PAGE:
Recently, I looked at Facebook's React framework. It uses a concept called "the Virtual DOM," which I didn't really understand.
What is the Virtual DOM? What are the advantages?
React creates a tree of custom objects representing a part of the DOM. For example, instead of creating an actual DIV element containing a UL element, it creates a React.div object that contains a React.ul object. It can manipulate these objects very quickly without actually touching the real DOM or going through the DOM API. Then, when it renders a component, it uses this virtual DOM to figure out what it needs to do with the real DOM to get the two trees to match.
You can think of the virtual DOM like a blueprint. It contains all the details needed to construct the DOM, but because it doesn't require all the heavyweight parts that go into a real DOM, it can be created and changed much more easily.
Let's take an example — though a very naive one: If you have something messed up in a room in your home and you need to clean it, what will be your first step? Will you be cleaning your room which is messed up or the whole house? The answer is definitely that you will be cleaning only the room which requires the cleaning. That's what the virtual DOM does.
Ordinary JS traverses or renders the whole DOM instead of rendering only the part which requires changes.
So whenever you have any changes, as in you want to add another
<div> to your DOM then the virtual DOM will be created which actually does not do any changes in the actual DOM. Now with this virtual DOM, you will be checking the difference between this and your current DOM. And only the part which is different (in this case the new
<div>) will be added instead of re-rendering the whole DOM.
What is the virtual DOM?
The virtual DOM is an in-memory representation of the real DOM elements generated by React components before any changes are made to the page.
It’s a step that happens between the render function being called and the displaying of elements on the screen.
A component’s render method returns some markup, but it’s not the final HTML yet. It’s the in-memory representation of what will become real elements (this is step 1). Then that output will be transformed into real HTML, which is what gets displayed in the browser (This is step 2).
So why go through all this to generate a virtual DOM? Simple answer — This is what allows react to be fast. It does this by means of virtual DOM diffing. Comparing two virtual trees — old and new — and make only the necessary changes into the real DOM.
virtual DOM(VDOM) is not a new concept: https://github.com/Matt-Esch/virtual-dom.
VDOM is a strategically to update DOM without redrawing all the nodes in a single page application. Finding a node in tress structure is easy but DOM tree for an SPA app can be drastically huge. Finding and updating a node/nodes in case of an event is not time efficient.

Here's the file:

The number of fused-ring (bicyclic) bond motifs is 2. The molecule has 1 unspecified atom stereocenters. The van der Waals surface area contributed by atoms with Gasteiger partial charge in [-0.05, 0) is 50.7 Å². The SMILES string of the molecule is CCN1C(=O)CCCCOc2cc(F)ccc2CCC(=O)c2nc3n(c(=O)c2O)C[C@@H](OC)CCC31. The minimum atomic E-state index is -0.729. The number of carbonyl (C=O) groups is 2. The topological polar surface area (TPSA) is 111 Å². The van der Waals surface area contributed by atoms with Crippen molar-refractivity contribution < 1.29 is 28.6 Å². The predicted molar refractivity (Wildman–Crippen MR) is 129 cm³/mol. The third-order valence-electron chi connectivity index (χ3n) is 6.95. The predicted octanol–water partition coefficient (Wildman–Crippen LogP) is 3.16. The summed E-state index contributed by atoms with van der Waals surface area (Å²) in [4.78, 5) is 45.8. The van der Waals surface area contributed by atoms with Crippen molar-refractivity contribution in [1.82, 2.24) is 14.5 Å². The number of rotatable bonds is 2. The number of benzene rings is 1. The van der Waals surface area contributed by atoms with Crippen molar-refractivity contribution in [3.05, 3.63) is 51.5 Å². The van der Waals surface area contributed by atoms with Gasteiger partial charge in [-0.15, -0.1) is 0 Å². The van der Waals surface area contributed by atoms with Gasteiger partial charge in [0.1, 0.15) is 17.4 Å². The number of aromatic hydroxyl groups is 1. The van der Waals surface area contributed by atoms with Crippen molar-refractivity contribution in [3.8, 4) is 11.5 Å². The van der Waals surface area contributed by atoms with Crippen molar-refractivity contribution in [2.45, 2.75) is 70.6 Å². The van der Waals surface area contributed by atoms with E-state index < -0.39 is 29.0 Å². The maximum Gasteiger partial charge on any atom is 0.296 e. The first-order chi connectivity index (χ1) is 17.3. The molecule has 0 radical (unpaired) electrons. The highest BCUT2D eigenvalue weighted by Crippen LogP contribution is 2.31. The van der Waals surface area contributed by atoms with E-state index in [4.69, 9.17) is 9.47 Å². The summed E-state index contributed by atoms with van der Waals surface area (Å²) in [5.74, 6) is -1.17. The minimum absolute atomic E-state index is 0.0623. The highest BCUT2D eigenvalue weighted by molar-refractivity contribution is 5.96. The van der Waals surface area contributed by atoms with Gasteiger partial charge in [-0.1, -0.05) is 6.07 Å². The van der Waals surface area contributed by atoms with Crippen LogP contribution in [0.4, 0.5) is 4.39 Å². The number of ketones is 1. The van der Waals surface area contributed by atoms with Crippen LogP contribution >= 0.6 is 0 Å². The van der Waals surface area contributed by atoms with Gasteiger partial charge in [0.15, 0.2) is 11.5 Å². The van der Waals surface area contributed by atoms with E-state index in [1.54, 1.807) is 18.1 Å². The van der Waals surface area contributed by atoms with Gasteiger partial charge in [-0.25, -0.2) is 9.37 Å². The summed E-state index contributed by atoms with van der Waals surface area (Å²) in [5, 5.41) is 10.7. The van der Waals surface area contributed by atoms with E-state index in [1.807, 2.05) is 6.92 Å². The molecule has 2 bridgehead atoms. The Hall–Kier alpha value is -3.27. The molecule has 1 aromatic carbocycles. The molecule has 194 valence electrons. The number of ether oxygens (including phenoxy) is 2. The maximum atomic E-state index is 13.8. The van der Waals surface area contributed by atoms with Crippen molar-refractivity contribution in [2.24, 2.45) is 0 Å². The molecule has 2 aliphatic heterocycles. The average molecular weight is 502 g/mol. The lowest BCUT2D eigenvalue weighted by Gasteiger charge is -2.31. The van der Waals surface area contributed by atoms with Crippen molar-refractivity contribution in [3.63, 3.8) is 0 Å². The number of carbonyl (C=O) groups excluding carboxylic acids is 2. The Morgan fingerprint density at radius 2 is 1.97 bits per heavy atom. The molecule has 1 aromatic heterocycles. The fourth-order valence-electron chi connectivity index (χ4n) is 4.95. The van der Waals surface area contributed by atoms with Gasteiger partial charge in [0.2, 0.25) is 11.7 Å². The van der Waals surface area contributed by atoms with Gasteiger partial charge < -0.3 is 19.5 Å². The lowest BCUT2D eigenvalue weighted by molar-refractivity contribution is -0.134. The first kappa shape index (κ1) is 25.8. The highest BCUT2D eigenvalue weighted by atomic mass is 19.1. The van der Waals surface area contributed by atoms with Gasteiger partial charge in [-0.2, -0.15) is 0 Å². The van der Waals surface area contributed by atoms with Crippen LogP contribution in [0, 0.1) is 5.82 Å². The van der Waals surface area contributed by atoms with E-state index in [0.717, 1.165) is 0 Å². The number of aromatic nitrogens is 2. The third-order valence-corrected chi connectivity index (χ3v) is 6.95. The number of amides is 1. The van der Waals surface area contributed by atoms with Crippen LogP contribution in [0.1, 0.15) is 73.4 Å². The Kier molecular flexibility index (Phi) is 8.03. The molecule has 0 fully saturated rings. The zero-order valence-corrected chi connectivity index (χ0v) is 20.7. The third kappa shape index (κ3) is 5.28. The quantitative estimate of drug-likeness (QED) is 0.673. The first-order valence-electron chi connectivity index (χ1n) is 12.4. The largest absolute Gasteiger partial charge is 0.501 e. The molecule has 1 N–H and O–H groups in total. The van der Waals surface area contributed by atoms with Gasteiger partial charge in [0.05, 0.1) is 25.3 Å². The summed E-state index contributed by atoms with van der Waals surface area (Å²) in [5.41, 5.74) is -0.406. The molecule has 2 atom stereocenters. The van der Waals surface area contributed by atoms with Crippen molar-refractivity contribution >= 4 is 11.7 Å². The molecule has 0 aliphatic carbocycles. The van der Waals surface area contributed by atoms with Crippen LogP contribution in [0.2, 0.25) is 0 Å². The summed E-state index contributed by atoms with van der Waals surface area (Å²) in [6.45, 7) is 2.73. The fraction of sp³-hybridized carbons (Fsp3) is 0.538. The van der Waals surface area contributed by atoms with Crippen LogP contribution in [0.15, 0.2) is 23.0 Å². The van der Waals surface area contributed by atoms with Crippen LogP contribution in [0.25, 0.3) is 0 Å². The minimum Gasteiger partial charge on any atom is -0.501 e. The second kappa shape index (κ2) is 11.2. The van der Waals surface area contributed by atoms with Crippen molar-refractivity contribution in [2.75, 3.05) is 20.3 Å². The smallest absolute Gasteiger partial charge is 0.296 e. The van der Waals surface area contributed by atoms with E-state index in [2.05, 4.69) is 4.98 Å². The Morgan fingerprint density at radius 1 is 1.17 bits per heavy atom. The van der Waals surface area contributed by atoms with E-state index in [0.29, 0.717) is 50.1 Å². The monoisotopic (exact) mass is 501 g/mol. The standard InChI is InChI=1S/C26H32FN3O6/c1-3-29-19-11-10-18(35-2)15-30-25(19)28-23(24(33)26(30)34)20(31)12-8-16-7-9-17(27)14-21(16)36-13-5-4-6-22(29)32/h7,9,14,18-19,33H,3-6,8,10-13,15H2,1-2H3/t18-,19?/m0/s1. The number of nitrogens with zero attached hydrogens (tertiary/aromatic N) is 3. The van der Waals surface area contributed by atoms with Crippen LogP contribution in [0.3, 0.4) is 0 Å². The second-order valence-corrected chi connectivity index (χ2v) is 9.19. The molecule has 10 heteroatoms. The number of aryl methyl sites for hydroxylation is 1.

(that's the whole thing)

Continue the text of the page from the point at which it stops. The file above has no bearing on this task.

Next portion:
VDOM solve this problem by creating a high label abstraction of actual dom. The VDOM is a high level lightweight in-memory tree representation of actual DOM.
For example, consider adding a node in DOM; react keep a copy of VDOM in memory
How does the Virtual DOM work?
Imagine you had an object that you modeled around a person. It had every relevant property a person could possibly have, and mirrored the persons current state. This is basically what React does with the DOM.
Now think about if you took that object and made some changes. Added a mustache, some sweet biceps and Steve Buscemi eyes. In React-land, when we apply these changes, two things take place. First, React runs a "diffing" algorithm, which identifies what has changed. The second step is reconciliation, where it updates the DOM with the results of diff.
The way React works, rather than taking the real person and rebuilding them from the ground up, it would only change the face and the arms. This means that if you had text in an input and a render took place, as long as the input's parent node wasn't scheduled for reconciliation, the text would stay undisturbed.
Because React is using a fake DOM and not a real one, it also opens up a fun new possibility. We can render that fake DOM on the server, and boom, server side React views.
This is a brief description and reiteration of the Virtual DOM often mentioned alongside ReactJS.
The DOM (Document Object Model) is an abstraction of structured text, which means it is made of HTML code and css. These HTML elements become nodes in the DOM. There are limitations to the previous methods of manipulating the DOM. Virtual DOM is an abstraction of the literal HTML DOM created well before React was created or used, but for our purposes we will use it in concert with ReactJS. The Virtual DOM is lightweight and detached from the DOM implementation in the browser. The Virtual DOM is essentially a screenshot (or copy) of the DOM at a given time. A way to look at it from a developers perspective is the DOM is the production environment and the Virtual DOM is the local (dev) environment. Each time the data changes in a React app a new Virtual DOM representation of the user interface is created.
The most basic method needed in order to create a static component in ReactJS are:
An important thing to understand when working with the Virtual DOM is the difference between ReactElement and ReactComponent.
ReactElements can be rendered into HTML DOM
var root = React.createElement('div');
JSX compiles HTML tags into ReactElements
var root = <div/>;
Whenever a ReactComponent has a state change, we want as little change to the HTML DOM as possible so ReactComponent is converted to the ReactElement which can then be inserted to the Virtual DOM, compared and updated fast and easily.
When React knows the diff - it's converted to the low-level (HTML DOM) code, which is executed in the DOM.